Review – ‘Borat Subsequent Moviefilm’ is “The Most 2020 Movie” You’ll See in 2020

It keeps me up at night wondering how many reviewers start their pieces on this sequel to Borat with something like ‘MY NAME A ___. THIS MOVIE IS VERY NICE, HIGH FIVE!’. Honestly though, who can blame them? I was only a six when Sacha Baron Cohen made his most popular debut onto American cinema screens. Yet, the lasting cultural impact of the was, and still is, absolutely staggering. It is noteworthy that Cohen’s later films such as The Dictator were quoted heavily in my social circles as a teenager in the early 2010s (I remember ‘HIV Aladeen’ being tossed around a lot in Secondary School), showing his range as a character actor. A personality like Borat, however, is generational. 

It is hard to compare Borat and Borat 2, as they both exist in different temporal and cultural contexts. If I had to, I wouldn’t go as far as saying Borat 2 is better than the original. Still, Subsequent MovieFilm is a worthy successor to Cohen’s legacy of grand trollery throughout the United States. It may even be, shockingly, one of the most wholesome movies of 2020. 

We begin the film with Borat serving hard time in a gulag for the damage his movie in 2006 did to Kazakhstan’s global reputation. However, the government now requires him once again for a rather special mission: deliver Johnny, the pornographic monkey, to Vice President Michael Pence as a gift. There’s an issue, however, as his stowaway daughter Tutar (Maria Bakalova) interrupts his embassy. 

Cringe comedy is like horror: you want to look away, but you love the fact that you cant. Borat is a maestro at extracting uncomfortable reactions out of his ‘victims’ and viewers at home. Unlike those terrible YouTube pranks, it is all topped off nicely with the harsh sting of the reality of what the United States is: a political shitshow. The wounds are fresher than they were in 2006, and after the shock win of Donald Trump, this is merely adding salt to the gash, albeit, very funny salt.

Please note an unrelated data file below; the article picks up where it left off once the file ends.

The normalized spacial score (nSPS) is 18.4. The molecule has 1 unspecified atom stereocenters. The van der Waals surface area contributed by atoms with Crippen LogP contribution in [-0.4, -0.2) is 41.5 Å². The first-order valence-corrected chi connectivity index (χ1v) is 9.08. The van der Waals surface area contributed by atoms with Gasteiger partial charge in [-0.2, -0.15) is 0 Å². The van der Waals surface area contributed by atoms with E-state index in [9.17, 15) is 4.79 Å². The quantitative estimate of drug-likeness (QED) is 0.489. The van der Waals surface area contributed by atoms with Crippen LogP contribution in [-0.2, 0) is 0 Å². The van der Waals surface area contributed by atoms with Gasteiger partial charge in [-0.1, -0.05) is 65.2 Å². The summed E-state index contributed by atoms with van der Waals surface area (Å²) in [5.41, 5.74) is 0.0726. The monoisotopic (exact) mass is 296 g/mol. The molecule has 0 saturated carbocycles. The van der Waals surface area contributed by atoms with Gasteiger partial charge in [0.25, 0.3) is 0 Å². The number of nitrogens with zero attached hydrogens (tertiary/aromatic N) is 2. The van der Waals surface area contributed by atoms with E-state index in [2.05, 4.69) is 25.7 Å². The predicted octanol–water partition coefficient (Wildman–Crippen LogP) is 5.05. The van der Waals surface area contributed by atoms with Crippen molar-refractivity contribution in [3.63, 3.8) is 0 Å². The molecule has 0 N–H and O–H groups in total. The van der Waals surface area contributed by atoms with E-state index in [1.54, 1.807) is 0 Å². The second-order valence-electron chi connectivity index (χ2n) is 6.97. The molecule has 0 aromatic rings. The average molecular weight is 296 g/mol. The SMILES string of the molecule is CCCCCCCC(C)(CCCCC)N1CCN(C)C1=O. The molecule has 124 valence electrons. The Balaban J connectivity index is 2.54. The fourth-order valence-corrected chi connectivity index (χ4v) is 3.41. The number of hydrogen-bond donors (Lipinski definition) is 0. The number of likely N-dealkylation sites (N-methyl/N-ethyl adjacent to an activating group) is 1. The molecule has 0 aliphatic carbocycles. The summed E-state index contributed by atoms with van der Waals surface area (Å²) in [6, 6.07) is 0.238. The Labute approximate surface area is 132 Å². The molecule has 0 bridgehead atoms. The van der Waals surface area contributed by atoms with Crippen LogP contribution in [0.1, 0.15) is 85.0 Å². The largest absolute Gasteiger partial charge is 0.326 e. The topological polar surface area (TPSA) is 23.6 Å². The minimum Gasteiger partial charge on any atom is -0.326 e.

I was initially unsure about Borat’s pairing with Tutar. Despite Azamat having some great scenes in the original movie, I always thought Borat worked better as a solo act. However, my doubts were overlooked once I saw how brilliant Maria Bakalova was. She matches Cohen’s bravery and trickery exceedingly well. Oscar buzz is a bit of a reach, but if Green Book can win Best Picture, why not? As characters, their relationship is, at times, genuinely heartwarming. As a comparison to the original Borat, you don’t exactly ‘feel’ like he’s learned much. Still, Borat 2 shows that actually, you can balance outrageously offensive material with actual progressive points to make. The only recent comedy that comes relatively close is Sorry to Bother You, or perhaps even Jojo Rabbit.

From Holocaust jokes to Rudy Giuliani’s career in jeopardy, I can’t think of a film that summarises that bullshit bonanza of 2020 better than Borat Subsequent MovieFilm. It isn’t exactly going for gold, and I wouldn’t go in expecting sparkling thematic resonance. Nevertheless, a good laugh is what we need after a remarkably rough year. All hail the man who raised a generation of people to exclaim ‘MY WIFE’ out of context across the globe. 

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